People choose veganism for different reasons, including the toll meat consumption has on the environment, concerns about animal welfare, and improved personal health. But what’s veganism all about? Do you have to eat Tofurky? Plus, isn’t that stuff super-processed and and wrapped in plastic? Can you be zero waste and vegan at the same time?
If you’ve ever been curious about veganism, vegetarianism, or how to add more plant-based meals to your diet, read on!
Imagine this conversation:
Sorry, honey. I know you wanted to give out Star Wars cards on Valentine’s Day, but we’re going zero waste this year. That glow stick lightsaber taped to the card is “totally epic,” but it’s also totally wasteful. Your friends will play with that for a day, tops, and then it’s headed straight for the landfill. How about making some seed paper hearts instead?
Whose kid is going to sign up for that deal?
(Not mine, at least.)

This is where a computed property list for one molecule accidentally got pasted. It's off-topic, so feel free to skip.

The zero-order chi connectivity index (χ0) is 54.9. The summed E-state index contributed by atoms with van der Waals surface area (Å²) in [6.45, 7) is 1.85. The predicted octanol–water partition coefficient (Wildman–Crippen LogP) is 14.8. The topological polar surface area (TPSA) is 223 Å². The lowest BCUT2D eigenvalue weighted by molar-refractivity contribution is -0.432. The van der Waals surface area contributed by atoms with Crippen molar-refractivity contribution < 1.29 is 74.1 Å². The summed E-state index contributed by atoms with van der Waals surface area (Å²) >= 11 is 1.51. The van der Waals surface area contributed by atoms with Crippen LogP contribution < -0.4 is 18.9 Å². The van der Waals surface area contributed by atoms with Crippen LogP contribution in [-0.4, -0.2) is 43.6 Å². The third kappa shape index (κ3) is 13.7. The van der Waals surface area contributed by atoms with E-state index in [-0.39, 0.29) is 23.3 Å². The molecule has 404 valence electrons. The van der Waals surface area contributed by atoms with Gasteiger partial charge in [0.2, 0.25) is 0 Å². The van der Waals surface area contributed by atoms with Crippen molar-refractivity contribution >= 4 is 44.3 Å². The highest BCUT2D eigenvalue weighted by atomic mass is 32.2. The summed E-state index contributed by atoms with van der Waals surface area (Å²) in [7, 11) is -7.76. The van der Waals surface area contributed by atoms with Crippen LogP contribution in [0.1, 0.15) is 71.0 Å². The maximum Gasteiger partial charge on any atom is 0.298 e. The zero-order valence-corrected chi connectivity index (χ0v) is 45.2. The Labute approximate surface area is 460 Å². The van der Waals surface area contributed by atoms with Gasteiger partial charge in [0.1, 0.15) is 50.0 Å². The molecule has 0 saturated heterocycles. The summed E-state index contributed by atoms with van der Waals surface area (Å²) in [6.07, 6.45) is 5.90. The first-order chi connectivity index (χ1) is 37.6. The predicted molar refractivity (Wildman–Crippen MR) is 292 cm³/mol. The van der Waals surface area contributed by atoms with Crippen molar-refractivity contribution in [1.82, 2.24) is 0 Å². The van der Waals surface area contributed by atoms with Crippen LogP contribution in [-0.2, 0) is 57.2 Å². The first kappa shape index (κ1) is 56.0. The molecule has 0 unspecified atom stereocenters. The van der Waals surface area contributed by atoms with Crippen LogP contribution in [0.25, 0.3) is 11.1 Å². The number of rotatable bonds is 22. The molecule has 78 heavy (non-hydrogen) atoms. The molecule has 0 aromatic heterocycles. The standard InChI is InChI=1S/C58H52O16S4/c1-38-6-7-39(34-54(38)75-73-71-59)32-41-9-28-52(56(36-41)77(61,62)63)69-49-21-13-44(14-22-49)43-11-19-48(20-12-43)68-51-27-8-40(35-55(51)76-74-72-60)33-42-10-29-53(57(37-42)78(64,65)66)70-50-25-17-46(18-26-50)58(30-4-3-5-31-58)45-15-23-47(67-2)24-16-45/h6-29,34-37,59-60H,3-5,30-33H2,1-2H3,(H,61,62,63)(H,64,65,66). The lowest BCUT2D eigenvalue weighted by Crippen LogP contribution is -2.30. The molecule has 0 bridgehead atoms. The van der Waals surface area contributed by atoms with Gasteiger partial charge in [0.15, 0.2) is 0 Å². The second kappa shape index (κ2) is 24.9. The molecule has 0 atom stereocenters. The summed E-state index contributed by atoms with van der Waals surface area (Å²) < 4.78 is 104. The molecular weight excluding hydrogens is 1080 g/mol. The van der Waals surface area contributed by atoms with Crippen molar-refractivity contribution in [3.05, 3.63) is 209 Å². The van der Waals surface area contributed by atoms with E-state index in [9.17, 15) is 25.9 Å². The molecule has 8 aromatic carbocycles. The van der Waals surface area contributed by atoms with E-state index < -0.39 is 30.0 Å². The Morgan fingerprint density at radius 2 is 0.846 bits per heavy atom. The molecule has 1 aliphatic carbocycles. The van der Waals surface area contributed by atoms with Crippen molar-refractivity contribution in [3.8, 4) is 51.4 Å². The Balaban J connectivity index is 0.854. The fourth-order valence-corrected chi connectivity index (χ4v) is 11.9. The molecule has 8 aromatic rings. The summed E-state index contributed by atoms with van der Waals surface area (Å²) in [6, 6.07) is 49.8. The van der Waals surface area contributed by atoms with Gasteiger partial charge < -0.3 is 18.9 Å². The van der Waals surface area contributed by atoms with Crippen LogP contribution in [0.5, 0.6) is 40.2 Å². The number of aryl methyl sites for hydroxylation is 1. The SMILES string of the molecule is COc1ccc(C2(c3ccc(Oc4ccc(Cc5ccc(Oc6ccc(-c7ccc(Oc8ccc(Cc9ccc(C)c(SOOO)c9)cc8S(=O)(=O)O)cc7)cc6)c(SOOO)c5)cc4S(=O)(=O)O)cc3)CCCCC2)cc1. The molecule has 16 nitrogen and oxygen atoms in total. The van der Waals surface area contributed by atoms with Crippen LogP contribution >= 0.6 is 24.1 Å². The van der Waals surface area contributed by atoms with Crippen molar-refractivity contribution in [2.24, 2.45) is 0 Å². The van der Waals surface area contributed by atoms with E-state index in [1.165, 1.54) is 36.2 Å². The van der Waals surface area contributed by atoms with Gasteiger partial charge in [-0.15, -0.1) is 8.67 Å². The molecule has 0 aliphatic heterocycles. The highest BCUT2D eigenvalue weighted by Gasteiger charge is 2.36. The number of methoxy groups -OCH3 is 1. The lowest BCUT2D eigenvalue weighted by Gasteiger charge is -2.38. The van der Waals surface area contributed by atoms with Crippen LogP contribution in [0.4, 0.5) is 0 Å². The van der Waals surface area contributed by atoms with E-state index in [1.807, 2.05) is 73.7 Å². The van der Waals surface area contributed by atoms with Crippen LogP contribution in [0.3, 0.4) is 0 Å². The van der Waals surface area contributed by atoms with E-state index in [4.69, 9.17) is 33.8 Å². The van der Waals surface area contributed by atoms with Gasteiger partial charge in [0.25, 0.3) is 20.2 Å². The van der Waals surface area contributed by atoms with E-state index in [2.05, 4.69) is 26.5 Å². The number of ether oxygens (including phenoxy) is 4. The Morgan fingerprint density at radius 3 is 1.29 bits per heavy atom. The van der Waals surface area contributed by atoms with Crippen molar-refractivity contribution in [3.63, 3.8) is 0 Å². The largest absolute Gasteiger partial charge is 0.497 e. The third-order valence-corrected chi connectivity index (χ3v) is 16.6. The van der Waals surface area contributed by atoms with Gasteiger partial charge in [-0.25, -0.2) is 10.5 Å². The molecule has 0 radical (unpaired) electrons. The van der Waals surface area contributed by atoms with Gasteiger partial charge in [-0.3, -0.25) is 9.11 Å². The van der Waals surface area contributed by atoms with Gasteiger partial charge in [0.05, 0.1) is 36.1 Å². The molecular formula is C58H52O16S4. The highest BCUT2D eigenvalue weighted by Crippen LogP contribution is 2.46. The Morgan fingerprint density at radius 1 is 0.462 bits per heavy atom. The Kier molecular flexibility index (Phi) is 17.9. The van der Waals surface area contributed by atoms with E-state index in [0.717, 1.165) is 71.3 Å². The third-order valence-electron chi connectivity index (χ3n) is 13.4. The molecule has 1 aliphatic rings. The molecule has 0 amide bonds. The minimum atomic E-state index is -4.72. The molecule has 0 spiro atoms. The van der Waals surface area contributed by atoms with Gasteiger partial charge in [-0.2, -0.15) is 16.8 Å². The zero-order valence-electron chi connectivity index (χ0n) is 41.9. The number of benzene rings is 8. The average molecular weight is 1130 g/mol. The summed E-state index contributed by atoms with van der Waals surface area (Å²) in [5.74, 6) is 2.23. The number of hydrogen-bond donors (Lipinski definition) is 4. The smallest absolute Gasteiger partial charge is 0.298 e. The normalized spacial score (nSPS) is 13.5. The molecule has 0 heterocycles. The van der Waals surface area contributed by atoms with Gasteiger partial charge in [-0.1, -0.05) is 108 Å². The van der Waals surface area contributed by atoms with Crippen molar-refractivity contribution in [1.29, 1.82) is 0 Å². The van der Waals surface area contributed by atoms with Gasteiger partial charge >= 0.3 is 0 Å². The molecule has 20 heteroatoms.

It’s a lot easier to go zero waste when you’re the only one making the decisions. Add a partner and some kids with spending money to the equation, and it gets more complicated.
Zero waste living doesn’t have to be anti-fun. Have your Star Wars Valentines! You don’t need to craft biodegradable Valentines cards for the whole second grade — just look for something that’s recyclable and plastic-free.
When our clothing begins to show signs of wear, we can work to repair it rather than replace it. Many of us our at a generational disadvantage in this regard. A few generations ago, most people learned basic garment care at home as children. But with the emergence of fast fashion, these skills were often set aside and many people who grew up from the 1960s onwards didn’t learn how to mend clothing. Clothing became cheap, and, well, replaceable.